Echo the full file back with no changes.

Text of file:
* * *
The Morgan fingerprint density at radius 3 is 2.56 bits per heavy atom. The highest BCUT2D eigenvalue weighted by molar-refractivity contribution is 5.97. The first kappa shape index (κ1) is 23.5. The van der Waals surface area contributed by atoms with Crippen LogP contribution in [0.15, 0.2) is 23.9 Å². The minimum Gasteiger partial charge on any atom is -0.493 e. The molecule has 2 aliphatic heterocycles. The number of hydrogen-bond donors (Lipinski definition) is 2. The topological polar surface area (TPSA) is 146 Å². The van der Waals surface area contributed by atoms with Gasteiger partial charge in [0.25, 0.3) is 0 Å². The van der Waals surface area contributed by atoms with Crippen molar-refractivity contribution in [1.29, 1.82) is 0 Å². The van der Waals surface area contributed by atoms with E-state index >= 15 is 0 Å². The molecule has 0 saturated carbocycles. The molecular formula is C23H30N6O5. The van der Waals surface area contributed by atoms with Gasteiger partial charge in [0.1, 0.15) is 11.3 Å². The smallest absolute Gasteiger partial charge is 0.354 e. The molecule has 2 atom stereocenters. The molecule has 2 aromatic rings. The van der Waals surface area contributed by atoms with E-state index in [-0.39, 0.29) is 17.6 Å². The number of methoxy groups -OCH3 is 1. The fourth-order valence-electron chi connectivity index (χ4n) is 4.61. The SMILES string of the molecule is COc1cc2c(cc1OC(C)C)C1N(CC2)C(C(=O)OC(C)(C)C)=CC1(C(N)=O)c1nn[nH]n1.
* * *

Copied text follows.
The Morgan fingerprint density at radius 3 is 2.56 bits per heavy atom. The highest BCUT2D eigenvalue weighted by molar-refractivity contribution is 5.97. The first kappa shape index (κ1) is 23.5. The van der Waals surface area contributed by atoms with Crippen LogP contribution in [0.15, 0.2) is 23.9 Å². The minimum Gasteiger partial charge on any atom is -0.493 e. The molecule has 2 aliphatic heterocycles. The number of hydrogen-bond donors (Lipinski definition) is 2. The topological polar surface area (TPSA) is 146 Å². The van der Waals surface area contributed by atoms with Gasteiger partial charge in [0.25, 0.3) is 0 Å². The van der Waals surface area contributed by atoms with Crippen molar-refractivity contribution in [1.29, 1.82) is 0 Å². The van der Waals surface area contributed by atoms with E-state index >= 15 is 0 Å². The molecule has 0 saturated carbocycles. The molecular formula is C23H30N6O5. The van der Waals surface area contributed by atoms with Gasteiger partial charge in [0.1, 0.15) is 11.3 Å². The smallest absolute Gasteiger partial charge is 0.354 e. The molecule has 2 atom stereocenters. The molecule has 2 aromatic rings. The van der Waals surface area contributed by atoms with E-state index in [-0.39, 0.29) is 17.6 Å². The number of methoxy groups -OCH3 is 1. The fourth-order valence-electron chi connectivity index (χ4n) is 4.61. The SMILES string of the molecule is COc1cc2c(cc1OC(C)C)C1N(CC2)C(C(=O)OC(C)(C)C)=CC1(C(N)=O)c1nn[nH]n1.